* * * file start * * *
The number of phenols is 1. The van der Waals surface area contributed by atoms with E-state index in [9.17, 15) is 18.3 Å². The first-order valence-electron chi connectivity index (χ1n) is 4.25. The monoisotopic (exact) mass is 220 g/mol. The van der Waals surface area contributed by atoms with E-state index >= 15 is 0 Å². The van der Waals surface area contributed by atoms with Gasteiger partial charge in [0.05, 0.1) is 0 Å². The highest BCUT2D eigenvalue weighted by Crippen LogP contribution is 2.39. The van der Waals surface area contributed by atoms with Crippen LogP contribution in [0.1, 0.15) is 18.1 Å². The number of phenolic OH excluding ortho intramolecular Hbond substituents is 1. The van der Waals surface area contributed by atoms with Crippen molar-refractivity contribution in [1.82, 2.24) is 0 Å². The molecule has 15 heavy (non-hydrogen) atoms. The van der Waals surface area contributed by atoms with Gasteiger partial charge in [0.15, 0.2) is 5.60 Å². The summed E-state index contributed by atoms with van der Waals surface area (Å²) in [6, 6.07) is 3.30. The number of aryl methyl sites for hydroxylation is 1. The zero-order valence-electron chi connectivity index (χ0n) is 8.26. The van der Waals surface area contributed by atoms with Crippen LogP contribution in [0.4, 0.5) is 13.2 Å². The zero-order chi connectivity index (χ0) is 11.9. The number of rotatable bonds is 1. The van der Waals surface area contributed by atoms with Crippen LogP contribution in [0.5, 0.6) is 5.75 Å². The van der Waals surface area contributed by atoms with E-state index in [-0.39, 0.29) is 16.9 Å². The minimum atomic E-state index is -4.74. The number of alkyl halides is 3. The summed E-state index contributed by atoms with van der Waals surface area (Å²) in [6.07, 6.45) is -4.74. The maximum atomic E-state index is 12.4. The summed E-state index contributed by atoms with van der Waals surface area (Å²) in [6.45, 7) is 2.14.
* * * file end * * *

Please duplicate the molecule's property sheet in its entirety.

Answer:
The number of phenols is 1. The van der Waals surface area contributed by atoms with E-state index in [9.17, 15) is 18.3 Å². The first-order valence-electron chi connectivity index (χ1n) is 4.25. The monoisotopic (exact) mass is 220 g/mol. The van der Waals surface area contributed by atoms with E-state index >= 15 is 0 Å². The van der Waals surface area contributed by atoms with Gasteiger partial charge in [0.05, 0.1) is 0 Å². The highest BCUT2D eigenvalue weighted by Crippen LogP contribution is 2.39. The van der Waals surface area contributed by atoms with Crippen LogP contribution in [0.1, 0.15) is 18.1 Å². The number of phenolic OH excluding ortho intramolecular Hbond substituents is 1. The van der Waals surface area contributed by atoms with Crippen molar-refractivity contribution in [1.82, 2.24) is 0 Å². The molecule has 15 heavy (non-hydrogen) atoms. The van der Waals surface area contributed by atoms with Gasteiger partial charge in [0.15, 0.2) is 5.60 Å². The summed E-state index contributed by atoms with van der Waals surface area (Å²) in [6, 6.07) is 3.30. The number of aryl methyl sites for hydroxylation is 1. The zero-order valence-electron chi connectivity index (χ0n) is 8.26. The van der Waals surface area contributed by atoms with Crippen LogP contribution in [0.4, 0.5) is 13.2 Å². The zero-order chi connectivity index (χ0) is 11.9. The number of rotatable bonds is 1. The van der Waals surface area contributed by atoms with Crippen LogP contribution in [0.5, 0.6) is 5.75 Å². The van der Waals surface area contributed by atoms with E-state index in [-0.39, 0.29) is 16.9 Å². The minimum atomic E-state index is -4.74. The number of alkyl halides is 3. The summed E-state index contributed by atoms with van der Waals surface area (Å²) in [6.07, 6.45) is -4.74. The maximum atomic E-state index is 12.4. The summed E-state index contributed by atoms with van der Waals surface area (Å²) in [6.45, 7) is 2.14.